Question? Just ask us!
Free Encyclopedia of Building & Environmental Inspection, Testing, Diagnosis, Repair
InspectAPedia ® Home
ROOFING INSPECTION & REPAIR
AMERICAN CEMWOOD ROOFING
BEST ROOFING PRACTICES
BUILT UP ROOFS
CATHEDRAL CEILING VENTILATION
CERTIFICATIONS for ROOFING CONTRACTORS
CHIMNEY FLASHING Mistakes & Leaks
COLD WEATHER ROOF TROUBLE
DECKS, ROOFTOP CONSTRUCTION
EPDM, RUBBER, PVC ROOFING
EXTRACTIVE BLEEDING on SHINGLES
FIRE RETARDANT PLYWOOD
FLASHING on BUILDINGS
FLAT ROOF MOISTURE & CONDENSATION
Green House or Solarium Roof Leaks
HEAT TAPES & CABLES for ROOF ICE DAMS
ROOF ICE DAM LEAKS
MASONITE WOODRUF FIBERBOARD ROOFING
NOISE CONTROL for ROOFS
PLASTIC ROOFING TYPES
PVC, EPDM, RUBBER ROOFING
ROOF ARCHITECTURAL STYLES - PHOTO GUIDE
ROOF CLEANING RECOMMENDATIONS
ROOF COLOR RECOMMENDATIONS
ROOF INSPECTION SAFETY & LIMITS
ROOF LEAK DIAGNOSIS & REPAIR
ROOF NOISE TRANSMISSION
ROOF REPLACEMENT SNAFUs
ROOFING FELT UNDERLAYMENT REQUIREMENTS
ROOFING MATERIALS, Age, Types
SADDLE CONSTRUCTION at CHIMNEYS
SNOW GUARDS & SNOW BRAKES
STANDARDS for ROOFING
STRESS SKIN INSULATED PANELS
TEST LABS - ROOF SHINGLE
TREES & SHRUBS, TRIM OFF BUILDING
TRUSSES, Floor & Roof
UNDERLAYMENT REQUIREMENTS on ROOFS
VENTILATION in BUILDINGS
WALK-ON ROOF SURFACES
WARRANTIES for ROOF SHINGLES
WORKMANSHIP & ROOF DAMAGE
Roof discoloration & stain diagnosis, cure, prevention:
Stains on roofs have a variety of causes, but noticing the stain color, its location, and the relation of he roof stain color and location to roof components such as chimneys, flashings, and the stain relation to roof conditions (pitch, shading, nearby trees, debris, roofing materials) will usually lead to a quick reliable diagnosis of the cause of the staining.
Knowing the cause guides us to knowing the cure for unsightly black, brown, green, red, rust, or other colored stains on building roofs. This document tells readers how to identify & explain the most-common causes of black, brown, red, gray, green, or white stains appearing on roof shingles and on other building surfaces.
Green links show where you are. © Copyright 2014 InspectApedia.com, All Rights Reserved.
Dark black or brown roof shingle stains are often caused by black algae, bleed-through or extractive bleeding of asphalt, dirt, soot, or organic debris. But there are other roof stain colors and causes. The remedies for and means of preventing stains on roof shingles are discussed as well.
[Click to enlarge any image]
The red stains on the roof shown at left are discussed and diagnosed
In the photo shown at page top, the black stains on the lower roofs are bleed-through or extractive bleeding. The upper roof, shaded by the large tree in the page top photo, was also moss covered.
Notice the streak of "clean" roof shingles that lack the stains on the [page top photo] upper roof near its left edge? Those shingles were installed down-roof from an aluminum attic vent fan cover. The aluminum salts washing off of the fan cover prevented moss, lichens, and algae from growing on those shingles.
As stated in Best Practices Guide to Residential Construction:
For distinguishing between an algae growing on shingles and a fungus growing on roof shingles, building or environmentally-caused roof staining, or other causes, here are several approaches:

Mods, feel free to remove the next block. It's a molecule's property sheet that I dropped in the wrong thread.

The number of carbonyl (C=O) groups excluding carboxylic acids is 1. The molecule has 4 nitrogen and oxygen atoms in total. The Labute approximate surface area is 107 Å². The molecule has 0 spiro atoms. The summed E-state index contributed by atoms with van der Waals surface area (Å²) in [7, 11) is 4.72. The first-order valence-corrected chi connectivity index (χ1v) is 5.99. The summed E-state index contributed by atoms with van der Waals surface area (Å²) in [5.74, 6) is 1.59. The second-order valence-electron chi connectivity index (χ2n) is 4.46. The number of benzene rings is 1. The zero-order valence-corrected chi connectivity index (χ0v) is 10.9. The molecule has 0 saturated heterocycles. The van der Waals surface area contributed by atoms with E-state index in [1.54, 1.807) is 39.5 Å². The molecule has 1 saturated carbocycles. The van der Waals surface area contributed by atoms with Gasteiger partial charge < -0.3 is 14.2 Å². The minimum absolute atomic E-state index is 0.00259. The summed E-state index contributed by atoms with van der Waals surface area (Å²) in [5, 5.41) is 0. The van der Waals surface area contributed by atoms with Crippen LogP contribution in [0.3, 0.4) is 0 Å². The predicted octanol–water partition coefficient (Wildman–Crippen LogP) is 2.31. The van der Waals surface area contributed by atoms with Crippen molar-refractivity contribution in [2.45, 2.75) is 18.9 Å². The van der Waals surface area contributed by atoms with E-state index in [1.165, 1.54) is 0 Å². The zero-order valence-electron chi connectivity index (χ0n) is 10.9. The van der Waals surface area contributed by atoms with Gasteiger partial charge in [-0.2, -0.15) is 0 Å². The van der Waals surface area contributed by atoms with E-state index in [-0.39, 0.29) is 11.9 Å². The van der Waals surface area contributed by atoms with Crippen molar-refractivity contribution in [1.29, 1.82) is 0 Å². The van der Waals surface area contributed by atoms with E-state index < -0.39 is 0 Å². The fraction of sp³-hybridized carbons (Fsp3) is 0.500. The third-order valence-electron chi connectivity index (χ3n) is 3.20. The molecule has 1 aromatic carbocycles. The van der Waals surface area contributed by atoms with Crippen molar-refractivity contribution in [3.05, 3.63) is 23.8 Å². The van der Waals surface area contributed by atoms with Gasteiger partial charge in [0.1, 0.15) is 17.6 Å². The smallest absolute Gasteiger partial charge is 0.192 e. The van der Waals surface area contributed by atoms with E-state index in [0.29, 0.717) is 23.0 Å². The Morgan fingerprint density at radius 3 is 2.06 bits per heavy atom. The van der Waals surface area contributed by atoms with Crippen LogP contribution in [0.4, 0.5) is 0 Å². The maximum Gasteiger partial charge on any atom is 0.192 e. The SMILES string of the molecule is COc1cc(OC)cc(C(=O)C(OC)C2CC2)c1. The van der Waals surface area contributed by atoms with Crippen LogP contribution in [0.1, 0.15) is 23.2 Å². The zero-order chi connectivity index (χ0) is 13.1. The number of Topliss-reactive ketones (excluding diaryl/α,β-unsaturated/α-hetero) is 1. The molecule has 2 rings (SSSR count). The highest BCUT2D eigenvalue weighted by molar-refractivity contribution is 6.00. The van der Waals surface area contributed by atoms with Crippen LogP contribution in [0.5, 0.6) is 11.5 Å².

Visual Roof Inspection & Roof Stain Area Context Help Diagnose Cause of Roof Stains
Proximate cause roof shingle stains
If you see a roof stain that develops only in limited areas of a single roof slope look for a relation between the stained area and a proximate cause such as a sooty chimney top or a tree that shades that section of the roof or drops organic debris onto it.
These include tree shade caused moss, tree-shade caused lichens growth on a roof, or dark stains on roof coverings caused by organic debris such as leaves and sticks that fall onto and collect on the roof surface (photo at left). Our photo at above right shows brown stains below a metal roof chimney.
Probably more important, this chimney has lost its cap, risking damage to and unsafe conditions at the building heating equipment.
See Debris Staining (trees),
see ALGAE STAINS on ROOFS (algae)
and Soot Staining(chimneys).
Our stained asphalt roof shingle photo at above lefty show black extractive bleeding stains on roof shingles colored other than white. Even on darker shingles these effects may occur.
See Black Bleed-Through or Extractive Bleeding Black Stains on Asphalt Shingles. Click to enlarge our stained shingles photo at above left and you may also notice vertical cracks running up through shingles to the left of the dormer.
This roof may also have a defective roof product causing splitting shingles. We're not certain about the cause of the staining at above right. It is probably extractive bleeding but a second candidate might be roof algae. We need a closer look.
If the stain pattern on a roof surface occurs across the entire field of the roof and independent of proximate causes like chimneys or trees, it is more likely due either to the roofing material itself (possibly extractive bleeding), the overall environment (downwind from a chemical plant or incinerator or factory), or due to the slope' orientation (North slope, cooler, East or West roof slope -more sunlight). See ASPHALT SHINGLE LIFE / WEAR FACTORS for a discussion of sunlight effect on roof life.
While we have not confirmed its presence, some black stains on roofs and roof gutters might be due to black molds or sooty molds, for which the USDA has published